“Songs for the Children of Resistance (& Their Grownups)” with The Nields & Local Chorus, in Northampton on October 21st, 2017

For immediate release, August 28, 2017

Regional folk favorites The Nields, with special guests Local Chorus, will present a family-oriented, sing-a-long concert benefiting the Rosenberg Fund for Children on October 21st, 2017

Easthampton, MA- On October 21, 2017, regional folk favorites The Nields, will present a family-oriented, sing-a-long concert in Northampton, MA to benefit the Rosenberg Fund for Children. Local Chorus, the children’s chorus led by Nerissa Nields, will open the show. Doors open at 6;30 pm and music begins at 7:00 pm, at Congregation B’Nai Israel, 253 Prospect St. Suggested donation at the door of $15 per adult, $5 per child, $30 family maximum (no advanced tickets). On-site parking.

The Nields (sisters Katryna and Nerissa), are a dynamic folk duo based in western MA. The primary inspiration behind their latest album, XVII, was Nerissa and Katryna’s hero, Pete Seeger, who died in January of 2014. His love of sharing music and his passion for justice had been a part of their lives since before they were born (their parents fell in love at a Pete Seeger concert). His death affected them profoundly. Pete is clearly on the album in songs like “Joe Hill” and “Wasn’t That a Time,” but the entire album is infused with his spirit. It’s there in the Nields’ delight in sharing music and in using it to build a community.

“I feel like when Pete died,” Katryna recalls, “all musicians thought ‘How do I carry on this tradition that he gave us and how do we nurture that.’ The greatest thing you get to do as a musician is create a community; that’s the gift that Pete Seeger gave us more than anything else. It’s our job to just keep singing and to keep encouraging others to keep singing, too.”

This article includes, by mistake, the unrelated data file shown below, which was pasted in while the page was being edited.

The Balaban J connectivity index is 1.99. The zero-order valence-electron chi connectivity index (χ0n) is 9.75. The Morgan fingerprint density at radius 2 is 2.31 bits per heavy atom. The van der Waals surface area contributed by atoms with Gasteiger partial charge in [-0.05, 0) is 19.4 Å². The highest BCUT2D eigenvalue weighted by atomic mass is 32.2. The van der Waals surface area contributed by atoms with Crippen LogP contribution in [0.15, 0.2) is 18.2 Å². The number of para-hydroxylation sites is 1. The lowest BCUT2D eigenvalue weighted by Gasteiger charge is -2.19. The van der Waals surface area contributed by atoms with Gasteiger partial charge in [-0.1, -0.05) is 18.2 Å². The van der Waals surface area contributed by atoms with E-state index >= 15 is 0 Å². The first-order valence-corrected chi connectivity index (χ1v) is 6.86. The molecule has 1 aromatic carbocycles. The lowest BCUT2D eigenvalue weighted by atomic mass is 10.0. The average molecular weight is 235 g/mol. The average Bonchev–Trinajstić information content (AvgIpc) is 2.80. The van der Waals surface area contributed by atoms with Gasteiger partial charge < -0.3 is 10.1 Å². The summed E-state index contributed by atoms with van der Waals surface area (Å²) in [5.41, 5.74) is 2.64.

Local Chorus was founded in 2015 by Nerissa Nields. Its mission is to bring joy to the community through music and performance with a focus on doing benefits for organizations that make the world a better place. Kids aged 5-14 sing a wide repertoire of folk, pop, rock and classical music in one-, two- and three-part arrangements. When possible, the chorus incorporates strings played by the students, as well as guitar and percussion played by adults and students.

The Easthampton, MA-based RFC is a non-profit foundation started by the son of Ethel and Julius Rosenberg, that helps kids in the U.S. whose parents have been targeted because of their progressive activism. The RFC also assists youth in this country who’ve experienced repression because of their own organizing.

“Songs for the Children of Resistance” is part of an ongoing focus by the Rosenberg Fund for Children on “Artists as Activists,” made possible by generous support from the Puffin Foundation, Ltd. “The RFC’s connection to socially conscious art and artists is deeply rooted,” notes RFC Executive Director Jenn Meeropol. “Artists ranging from Picasso to Paul Robeson were among the most prominent supporters of the fight to save my grandparents Ethel and Julius Rosenberg, the RFC’s namesakes.”

After the Rosenbergs were executed in 1953, their sons Michael and Robert (Jenn’s father) were adopted by Abel and Anne Meeropol and raised in an artistic household. (Abel Meeropol is best known for writing “Strange Fruit,” the anti-lynching anthem made famous by Billie Holiday.)

“Music, drama and other creative outlets provided solace for my father and uncle as they grew up,” says Jenn Meeropol. “When my dad founded the RFC, he knew firsthand the power of art to heal people and inspire social movements. Children we help are able to use our grants for art-related activities, and the RFC often enlists artists to tell our story to a broader audience. Given this history, we’re proud to be presenting these activist artists to our community, for this family-friendly event.”


For details visit www.rfc.org/nields, email info@rfc.org, or call the RFC office at (413) 529-0063.